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Monday, June 17, 2013

Supreme Court Strikes Down Arizona Voter Registration Law

In a 7-2 opinion issued this morning (Justices Alito and Thomas dissenting), the U.S. Supreme Court found that Arizona's voter registration law violates federal law, specifically the National Voter Registration Act of 1993.  The federal law requires an individual to fill out a federal form to register to vote.  Arizona's law, which was adopted by ballot initiative (Proposition 200), requires voter registration officials to reject any federal form that is not accompanied by documentary proof of citizenship.  The Court found that the Elections Clause preempts states from requiring additional information beyond that required by the federal form.  The Court also rejected Arizona's argument that the Elections Clause provides authority to states to establish the "time, place, and manner" of elections.  The Court acknowledged, however, that states have the right to reject a voter registration based on information possessed by the state that establishes a person's ineligibility.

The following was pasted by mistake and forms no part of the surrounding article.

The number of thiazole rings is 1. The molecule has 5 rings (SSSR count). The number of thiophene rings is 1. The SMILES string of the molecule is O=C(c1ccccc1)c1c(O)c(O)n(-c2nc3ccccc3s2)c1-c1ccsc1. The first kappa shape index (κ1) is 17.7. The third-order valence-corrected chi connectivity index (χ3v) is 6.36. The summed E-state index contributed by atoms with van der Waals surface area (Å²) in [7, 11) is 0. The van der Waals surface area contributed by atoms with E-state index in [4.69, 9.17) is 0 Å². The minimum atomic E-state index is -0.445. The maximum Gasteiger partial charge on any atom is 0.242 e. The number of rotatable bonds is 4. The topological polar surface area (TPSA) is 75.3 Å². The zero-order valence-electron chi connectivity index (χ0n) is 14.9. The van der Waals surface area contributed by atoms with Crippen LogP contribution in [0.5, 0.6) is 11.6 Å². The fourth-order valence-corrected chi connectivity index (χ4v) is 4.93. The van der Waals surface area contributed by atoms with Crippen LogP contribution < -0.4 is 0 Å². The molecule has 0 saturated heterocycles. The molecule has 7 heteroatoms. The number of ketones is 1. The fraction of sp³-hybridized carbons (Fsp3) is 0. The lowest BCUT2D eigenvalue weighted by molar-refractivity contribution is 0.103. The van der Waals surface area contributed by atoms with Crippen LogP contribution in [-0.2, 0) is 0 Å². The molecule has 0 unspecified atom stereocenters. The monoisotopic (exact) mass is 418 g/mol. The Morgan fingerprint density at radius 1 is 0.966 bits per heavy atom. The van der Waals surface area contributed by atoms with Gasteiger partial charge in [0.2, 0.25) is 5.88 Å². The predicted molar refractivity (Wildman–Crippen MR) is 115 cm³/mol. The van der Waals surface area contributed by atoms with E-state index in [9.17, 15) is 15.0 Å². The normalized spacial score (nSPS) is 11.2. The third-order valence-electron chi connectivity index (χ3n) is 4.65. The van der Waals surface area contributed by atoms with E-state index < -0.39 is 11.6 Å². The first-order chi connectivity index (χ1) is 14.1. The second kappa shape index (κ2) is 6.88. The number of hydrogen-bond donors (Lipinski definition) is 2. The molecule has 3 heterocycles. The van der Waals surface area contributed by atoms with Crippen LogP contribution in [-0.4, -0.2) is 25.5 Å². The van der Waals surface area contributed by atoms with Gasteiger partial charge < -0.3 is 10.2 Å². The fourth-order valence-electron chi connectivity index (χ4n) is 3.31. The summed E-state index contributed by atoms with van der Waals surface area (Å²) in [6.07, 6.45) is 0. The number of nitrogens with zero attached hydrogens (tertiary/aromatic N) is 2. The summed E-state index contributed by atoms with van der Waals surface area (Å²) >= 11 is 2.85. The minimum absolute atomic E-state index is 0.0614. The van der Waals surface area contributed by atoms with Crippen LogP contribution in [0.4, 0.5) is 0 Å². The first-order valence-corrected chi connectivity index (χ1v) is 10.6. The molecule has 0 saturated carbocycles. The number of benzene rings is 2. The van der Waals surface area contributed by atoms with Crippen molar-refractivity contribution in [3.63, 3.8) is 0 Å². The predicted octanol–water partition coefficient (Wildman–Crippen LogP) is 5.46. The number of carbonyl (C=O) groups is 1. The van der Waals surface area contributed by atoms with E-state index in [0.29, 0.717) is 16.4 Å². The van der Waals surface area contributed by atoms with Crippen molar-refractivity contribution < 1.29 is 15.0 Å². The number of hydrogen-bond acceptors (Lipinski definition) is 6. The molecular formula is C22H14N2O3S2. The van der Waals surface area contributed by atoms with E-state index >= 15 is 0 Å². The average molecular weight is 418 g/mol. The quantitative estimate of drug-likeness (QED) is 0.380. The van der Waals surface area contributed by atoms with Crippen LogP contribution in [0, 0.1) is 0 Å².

Justice Thomas, in his dissent, rejects the majority's preemption conclusion and would uphold Arizona's law.  Specifically, he would construe the law as only requiring Arizona to "accept and use the form as part of its voter registration process, leaving the State free to request whatever additional information it determines is necessary to ensure that voters meet the qualifications it has the constitutional authority to establish."  Because Arizona did "accept and use" the federal form, there is no conflict between the Arizona law and federal law, according to Justice Thomas.
Justice Alito also dissented, emphasizing the presumption against preemption.  In his view, Arizona was simply enforcing the federal law requirement that voters be citizens by requiring documentary evidence establishing citizenry. 
You can read the entire opinion here:  Arizona et al. v. Inter Tribal Council of Arizona, Inc. et al.


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